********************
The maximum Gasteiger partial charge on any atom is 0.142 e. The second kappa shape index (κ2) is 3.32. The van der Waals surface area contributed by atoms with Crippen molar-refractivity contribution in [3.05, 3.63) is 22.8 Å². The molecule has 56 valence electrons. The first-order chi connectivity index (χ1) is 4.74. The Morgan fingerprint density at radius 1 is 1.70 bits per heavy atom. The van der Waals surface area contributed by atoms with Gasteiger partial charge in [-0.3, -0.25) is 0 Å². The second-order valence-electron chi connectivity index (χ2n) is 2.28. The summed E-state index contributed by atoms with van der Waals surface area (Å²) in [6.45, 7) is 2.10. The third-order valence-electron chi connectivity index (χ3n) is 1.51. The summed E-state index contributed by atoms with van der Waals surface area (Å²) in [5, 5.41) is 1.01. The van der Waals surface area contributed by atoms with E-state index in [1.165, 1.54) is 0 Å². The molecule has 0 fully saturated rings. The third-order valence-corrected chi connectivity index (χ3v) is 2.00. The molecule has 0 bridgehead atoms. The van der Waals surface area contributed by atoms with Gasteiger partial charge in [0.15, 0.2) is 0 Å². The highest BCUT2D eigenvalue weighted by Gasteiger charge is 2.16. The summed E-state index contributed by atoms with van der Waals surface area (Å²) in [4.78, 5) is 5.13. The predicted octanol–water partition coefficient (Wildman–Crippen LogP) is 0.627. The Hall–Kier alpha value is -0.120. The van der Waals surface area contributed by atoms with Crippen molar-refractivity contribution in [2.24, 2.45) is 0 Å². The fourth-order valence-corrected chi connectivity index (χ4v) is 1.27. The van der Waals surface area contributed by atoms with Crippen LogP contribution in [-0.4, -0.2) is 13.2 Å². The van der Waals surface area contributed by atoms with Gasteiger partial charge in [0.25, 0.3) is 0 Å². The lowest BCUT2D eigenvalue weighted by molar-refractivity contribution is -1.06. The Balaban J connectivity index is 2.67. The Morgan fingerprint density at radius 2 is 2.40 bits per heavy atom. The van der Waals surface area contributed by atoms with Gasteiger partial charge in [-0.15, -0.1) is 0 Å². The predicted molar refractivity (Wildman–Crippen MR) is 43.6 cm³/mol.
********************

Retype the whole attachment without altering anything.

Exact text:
The maximum Gasteiger partial charge on any atom is 0.142 e. The second kappa shape index (κ2) is 3.32. The van der Waals surface area contributed by atoms with Crippen molar-refractivity contribution in [3.05, 3.63) is 22.8 Å². The molecule has 56 valence electrons. The first-order chi connectivity index (χ1) is 4.74. The Morgan fingerprint density at radius 1 is 1.70 bits per heavy atom. The van der Waals surface area contributed by atoms with Gasteiger partial charge in [-0.3, -0.25) is 0 Å². The second-order valence-electron chi connectivity index (χ2n) is 2.28. The summed E-state index contributed by atoms with van der Waals surface area (Å²) in [6.45, 7) is 2.10. The third-order valence-electron chi connectivity index (χ3n) is 1.51. The summed E-state index contributed by atoms with van der Waals surface area (Å²) in [5, 5.41) is 1.01. The van der Waals surface area contributed by atoms with E-state index in [1.165, 1.54) is 0 Å². The molecule has 0 fully saturated rings. The third-order valence-corrected chi connectivity index (χ3v) is 2.00. The molecule has 0 bridgehead atoms. The van der Waals surface area contributed by atoms with Gasteiger partial charge in [0.15, 0.2) is 0 Å². The highest BCUT2D eigenvalue weighted by Gasteiger charge is 2.16. The summed E-state index contributed by atoms with van der Waals surface area (Å²) in [4.78, 5) is 5.13. The predicted octanol–water partition coefficient (Wildman–Crippen LogP) is 0.627. The Hall–Kier alpha value is -0.120. The van der Waals surface area contributed by atoms with Crippen molar-refractivity contribution in [2.24, 2.45) is 0 Å². The fourth-order valence-corrected chi connectivity index (χ4v) is 1.27. The van der Waals surface area contributed by atoms with Crippen LogP contribution in [-0.4, -0.2) is 13.2 Å². The van der Waals surface area contributed by atoms with Gasteiger partial charge in [0.25, 0.3) is 0 Å². The lowest BCUT2D eigenvalue weighted by molar-refractivity contribution is -1.06. The Balaban J connectivity index is 2.67. The Morgan fingerprint density at radius 2 is 2.40 bits per heavy atom. The van der Waals surface area contributed by atoms with Gasteiger partial charge in [-0.15, -0.1) is 0 Å². The predicted molar refractivity (Wildman–Crippen MR) is 43.6 cm³/mol.